‘RuPaul’s Drag Race’ is the queer community’s Olympics. What happens if it gets cancelled?

By Henry Tolley

Published Apr 1, 2022 at 11:26 AM

Reading time: 3 minutes

It’s no great secret that queer people have a fraught relationship with sport. I, myself, have distinct memories of standing knock-kneed on a freezing cold Sunday morning, in ill-fitting football boots, willing the football to fly anywhere but within a five-metre radius of me. Many queer people, especially gay men, share my seemingly innate disenchantment with popular sports and view them as a source of alienation from heteronormative society.

That being said, as Nelson Mandela once famously said, “Sport has the power to change the world. It has the power to inspire. It has the power to unite people in a way that little else does.” This is a pervasive truth enjoyed by people across the globe, but significantly less by queer people. A survey carried out by the Sociology of Sport Journal in 2021 found that “gay men are half as likely to be passionate sports fans compared to the 60 per cent of straight men who say that, while the 40 per cent number for lesbians mirrors that of straight women.”

There is clearly a general incongruousness between queerness and sport, although that’s not a blanket rule. A few male sporting stars have come out as gay in recent years, Joshua Cavallo being the latest high profile sportsperson to join the ‘Alphabet Mafia’ last year. Yet homophobia is still rampant in male sports, especially British football, with still no openly queer Premier League players. 

On the other hand, sport has long been a comparatively welcoming institution for queer women, seeing many gay players in sports such as football/US soccer. But the ongoing institutionalised exclusion of transgender women (and men) from professional sport demonstrates the unwillingness to reconcile queer identity with its entrenched gender norms.

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We are left with the paradox that sport “has the power to unite,” yet queer people are excluded. So what do we have instead? Well, it seems that the phenomenon that is RuPaul’s Drag Race is our closest bet.

As a reality-competition television series that is dubbed by its own contestants as “the Olympics of drag” or “the gay Olympics,” the parallels to professional sports are palpable. Primarily, it’s a competition. We support queens like sports fans do their teams, and we experience rounds of the competition communally in drag bars as sports fans do in stadiums.

But the most salient similarity is its cultural unification. In its peak popularity (arguably around US season 9, in 2017) it was a pretty safe bet that one could chat someone up in a queer bar and use ‘who’s your favourite queen this season?’ as an ice breaker. Not to mention the first real pandemic in 2018 that saw any calling out of “Miss Vaaaanjie” being parroted in a gleeful chorus in many a queer bar’s smoking area.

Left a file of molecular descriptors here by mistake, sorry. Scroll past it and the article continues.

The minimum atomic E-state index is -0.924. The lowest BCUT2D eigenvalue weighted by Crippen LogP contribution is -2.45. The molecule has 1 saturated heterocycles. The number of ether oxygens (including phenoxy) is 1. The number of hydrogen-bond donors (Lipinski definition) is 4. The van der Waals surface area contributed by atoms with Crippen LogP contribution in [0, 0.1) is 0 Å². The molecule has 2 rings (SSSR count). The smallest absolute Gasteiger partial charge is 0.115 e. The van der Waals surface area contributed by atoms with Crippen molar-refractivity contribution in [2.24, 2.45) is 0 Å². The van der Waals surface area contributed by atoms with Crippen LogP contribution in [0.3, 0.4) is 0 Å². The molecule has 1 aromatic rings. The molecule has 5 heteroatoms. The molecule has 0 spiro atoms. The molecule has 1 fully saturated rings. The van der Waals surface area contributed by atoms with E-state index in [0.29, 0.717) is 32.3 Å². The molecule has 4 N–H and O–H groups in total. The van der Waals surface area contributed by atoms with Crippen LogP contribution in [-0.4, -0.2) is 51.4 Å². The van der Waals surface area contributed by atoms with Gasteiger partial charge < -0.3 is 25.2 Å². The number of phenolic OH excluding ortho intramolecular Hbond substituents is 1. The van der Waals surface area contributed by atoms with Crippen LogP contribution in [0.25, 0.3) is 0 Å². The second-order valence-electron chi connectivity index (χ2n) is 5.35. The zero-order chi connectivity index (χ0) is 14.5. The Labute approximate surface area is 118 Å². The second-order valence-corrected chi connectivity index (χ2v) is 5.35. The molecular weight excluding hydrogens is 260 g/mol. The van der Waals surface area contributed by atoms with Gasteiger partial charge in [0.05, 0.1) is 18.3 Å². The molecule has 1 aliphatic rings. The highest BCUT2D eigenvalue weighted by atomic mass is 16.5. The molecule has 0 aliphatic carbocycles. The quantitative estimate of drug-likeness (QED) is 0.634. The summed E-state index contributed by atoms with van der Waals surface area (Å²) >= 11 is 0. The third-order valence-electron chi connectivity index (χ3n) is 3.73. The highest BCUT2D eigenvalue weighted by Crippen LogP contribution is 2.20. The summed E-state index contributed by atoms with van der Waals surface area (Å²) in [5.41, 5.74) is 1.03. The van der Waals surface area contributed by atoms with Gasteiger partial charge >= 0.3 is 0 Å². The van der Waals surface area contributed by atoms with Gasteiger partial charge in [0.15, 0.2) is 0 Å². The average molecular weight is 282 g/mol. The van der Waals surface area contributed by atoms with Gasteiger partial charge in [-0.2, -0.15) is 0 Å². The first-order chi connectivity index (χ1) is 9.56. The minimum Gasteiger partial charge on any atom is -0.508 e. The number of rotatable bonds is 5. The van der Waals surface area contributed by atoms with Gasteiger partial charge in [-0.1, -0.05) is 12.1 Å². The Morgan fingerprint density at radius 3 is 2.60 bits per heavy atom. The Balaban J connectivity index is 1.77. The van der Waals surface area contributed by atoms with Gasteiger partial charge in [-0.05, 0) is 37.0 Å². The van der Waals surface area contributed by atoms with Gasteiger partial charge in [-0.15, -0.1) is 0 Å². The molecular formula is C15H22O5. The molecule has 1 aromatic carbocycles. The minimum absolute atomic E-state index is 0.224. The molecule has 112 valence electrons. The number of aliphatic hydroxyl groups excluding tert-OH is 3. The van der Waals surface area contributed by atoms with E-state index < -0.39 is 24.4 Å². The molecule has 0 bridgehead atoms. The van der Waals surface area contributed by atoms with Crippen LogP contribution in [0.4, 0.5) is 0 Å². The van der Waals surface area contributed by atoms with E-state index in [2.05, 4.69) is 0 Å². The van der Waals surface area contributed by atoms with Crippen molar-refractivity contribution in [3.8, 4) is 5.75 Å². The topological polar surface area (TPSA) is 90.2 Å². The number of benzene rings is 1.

Drag Race has not only educated the mainstream straight community but also given queer people across the world a unifying cultural nucleus. It has acted as sport does for queer people who don’t really give a damn about who is topping the Premier League.

Sadly, reality TV does not have the ubiquity, longevity or financial backing to truly rival sport. While I still watch the US Drag Race and its spin offs, one can’t help but feel that its novelty is waning. Fewer and fewer of my queer friends watch it each year and despite it still having a large fanbase, one can’t help but fear its years are numbered.

Producers have been attempting to shake up the format with each passing season to maintain viewership. Gimmicks are implemented, such as the ‘golden ticket’ wildcard in the current (14th) US season that sees contestants opening a Wonka-style chocolate bar upon their elimination with the hopes they have the golden ticket allowing them to stay in the competition. Or the ‘lipstick voting’ system of the All Stars spin-off that sees queens eliminate each other (criticised by many of the recent UK vs The World spin-off viewers).

These stunts feel forced and are putting some fans off the show. While stats show that viewing figures are not rapidly declining, one can’t help but wonder what will happen if Drag Race is eventually cancelled?

Would queer culture’s place in the canon of global culture take a hit or would the archives of previous seasons be enough to perpetuate its legacy? This remains to be seen. Undoubtedly, though, the TV spot vacuum will result in the race becoming the ‘new Supreme’ of the gay Olympics.

Competition shows that mimic the challenges on RuPaul’s Drag Race, such as sewing, comedy, singing and dancing could be an appropriate replacement. One such could be the drag singing competition Queens of the Universe. Shows such as Next in Fashion (which has finally been renewed, by the way) and Legendary are contenders, with both featuring many queer contestants. But these feel unlikely, somehow…

Although these shows are entertaining, I wager that Drag Race is simply irreplaceable. The show that catapulted a niche and inherently queer artform into huge mainstream success is truly a force to be reckoned with.

That being said, we should appreciate this annual bitchy Hunger Games while we can. Drag Race is the closest we will come to a thoroughly queer equivalent to televised sport, for those who don’t partake in that. When it’s gone, it’ll be more than just a smoking area icebreaker that we’ve lost. You’ll miss it more than you think.

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